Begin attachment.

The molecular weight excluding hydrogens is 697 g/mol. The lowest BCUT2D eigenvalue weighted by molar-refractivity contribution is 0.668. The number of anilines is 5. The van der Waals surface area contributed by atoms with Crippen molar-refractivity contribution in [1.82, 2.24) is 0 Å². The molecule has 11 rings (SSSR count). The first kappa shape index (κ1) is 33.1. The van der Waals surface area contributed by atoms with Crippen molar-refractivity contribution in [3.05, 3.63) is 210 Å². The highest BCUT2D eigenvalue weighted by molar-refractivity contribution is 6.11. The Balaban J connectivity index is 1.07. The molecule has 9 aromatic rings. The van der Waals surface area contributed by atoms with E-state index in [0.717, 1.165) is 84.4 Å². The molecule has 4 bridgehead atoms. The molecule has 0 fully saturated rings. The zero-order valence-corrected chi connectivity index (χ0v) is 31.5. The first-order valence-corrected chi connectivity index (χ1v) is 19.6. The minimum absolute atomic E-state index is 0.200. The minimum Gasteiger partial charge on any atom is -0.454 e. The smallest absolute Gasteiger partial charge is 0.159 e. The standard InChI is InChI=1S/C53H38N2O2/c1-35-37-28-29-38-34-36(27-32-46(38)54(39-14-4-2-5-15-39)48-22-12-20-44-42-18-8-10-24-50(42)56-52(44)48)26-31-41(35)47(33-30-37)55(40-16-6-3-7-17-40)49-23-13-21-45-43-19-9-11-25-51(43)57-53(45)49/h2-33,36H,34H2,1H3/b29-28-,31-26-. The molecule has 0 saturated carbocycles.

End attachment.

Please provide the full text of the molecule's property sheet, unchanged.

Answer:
The molecular weight excluding hydrogens is 697 g/mol. The lowest BCUT2D eigenvalue weighted by molar-refractivity contribution is 0.668. The number of anilines is 5. The van der Waals surface area contributed by atoms with Crippen molar-refractivity contribution in [1.82, 2.24) is 0 Å². The molecule has 11 rings (SSSR count). The first kappa shape index (κ1) is 33.1. The van der Waals surface area contributed by atoms with Crippen molar-refractivity contribution in [3.05, 3.63) is 210 Å². The highest BCUT2D eigenvalue weighted by molar-refractivity contribution is 6.11. The Balaban J connectivity index is 1.07. The molecule has 9 aromatic rings. The van der Waals surface area contributed by atoms with E-state index in [0.717, 1.165) is 84.4 Å². The molecule has 4 bridgehead atoms. The molecule has 0 fully saturated rings. The zero-order valence-corrected chi connectivity index (χ0v) is 31.5. The first-order valence-corrected chi connectivity index (χ1v) is 19.6. The minimum absolute atomic E-state index is 0.200. The minimum Gasteiger partial charge on any atom is -0.454 e. The smallest absolute Gasteiger partial charge is 0.159 e. The standard InChI is InChI=1S/C53H38N2O2/c1-35-37-28-29-38-34-36(27-32-46(38)54(39-14-4-2-5-15-39)48-22-12-20-44-42-18-8-10-24-50(42)56-52(44)48)26-31-41(35)47(33-30-37)55(40-16-6-3-7-17-40)49-23-13-21-45-43-19-9-11-25-51(43)57-53(45)49/h2-33,36H,34H2,1H3/b29-28-,31-26-. The molecule has 0 saturated carbocycles.